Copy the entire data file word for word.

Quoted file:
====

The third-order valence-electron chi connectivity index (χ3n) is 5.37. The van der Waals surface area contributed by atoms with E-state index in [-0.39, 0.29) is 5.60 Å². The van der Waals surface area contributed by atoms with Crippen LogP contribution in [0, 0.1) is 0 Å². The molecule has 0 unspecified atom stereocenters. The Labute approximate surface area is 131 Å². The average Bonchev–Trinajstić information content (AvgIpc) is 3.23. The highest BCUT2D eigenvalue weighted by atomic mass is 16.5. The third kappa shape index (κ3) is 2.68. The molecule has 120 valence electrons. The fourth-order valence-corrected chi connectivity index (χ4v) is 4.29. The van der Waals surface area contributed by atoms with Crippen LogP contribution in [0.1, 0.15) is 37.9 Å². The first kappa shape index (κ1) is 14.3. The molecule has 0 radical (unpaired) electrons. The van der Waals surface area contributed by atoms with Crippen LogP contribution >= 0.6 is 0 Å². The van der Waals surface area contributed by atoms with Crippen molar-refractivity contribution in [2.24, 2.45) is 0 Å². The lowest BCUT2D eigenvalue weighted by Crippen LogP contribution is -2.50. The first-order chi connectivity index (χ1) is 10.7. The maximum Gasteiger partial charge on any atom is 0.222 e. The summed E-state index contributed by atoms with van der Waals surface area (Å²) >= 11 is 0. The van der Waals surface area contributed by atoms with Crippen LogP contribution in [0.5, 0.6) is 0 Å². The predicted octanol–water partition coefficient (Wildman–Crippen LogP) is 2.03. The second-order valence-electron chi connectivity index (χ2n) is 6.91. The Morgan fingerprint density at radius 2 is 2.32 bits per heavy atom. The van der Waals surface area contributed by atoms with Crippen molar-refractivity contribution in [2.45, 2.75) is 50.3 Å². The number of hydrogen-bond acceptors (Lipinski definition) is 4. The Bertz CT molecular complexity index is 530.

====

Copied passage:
The third-order valence-electron chi connectivity index (χ3n) is 5.37. The van der Waals surface area contributed by atoms with E-state index in [-0.39, 0.29) is 5.60 Å². The van der Waals surface area contributed by atoms with Crippen LogP contribution in [0, 0.1) is 0 Å². The molecule has 0 unspecified atom stereocenters. The Labute approximate surface area is 131 Å². The average Bonchev–Trinajstić information content (AvgIpc) is 3.23. The highest BCUT2D eigenvalue weighted by atomic mass is 16.5. The third kappa shape index (κ3) is 2.68. The molecule has 120 valence electrons. The fourth-order valence-corrected chi connectivity index (χ4v) is 4.29. The van der Waals surface area contributed by atoms with Crippen LogP contribution in [0.1, 0.15) is 37.9 Å². The first kappa shape index (κ1) is 14.3. The molecule has 0 radical (unpaired) electrons. The van der Waals surface area contributed by atoms with Crippen LogP contribution >= 0.6 is 0 Å². The van der Waals surface area contributed by atoms with Crippen molar-refractivity contribution in [2.24, 2.45) is 0 Å². The lowest BCUT2D eigenvalue weighted by Crippen LogP contribution is -2.50. The first-order chi connectivity index (χ1) is 10.7. The maximum Gasteiger partial charge on any atom is 0.222 e. The summed E-state index contributed by atoms with van der Waals surface area (Å²) >= 11 is 0. The van der Waals surface area contributed by atoms with Crippen LogP contribution in [0.5, 0.6) is 0 Å². The predicted octanol–water partition coefficient (Wildman–Crippen LogP) is 2.03. The second-order valence-electron chi connectivity index (χ2n) is 6.91. The Morgan fingerprint density at radius 2 is 2.32 bits per heavy atom. The van der Waals surface area contributed by atoms with Crippen molar-refractivity contribution in [2.45, 2.75) is 50.3 Å². The number of hydrogen-bond acceptors (Lipinski definition) is 4. The Bertz CT molecular complexity index is 530.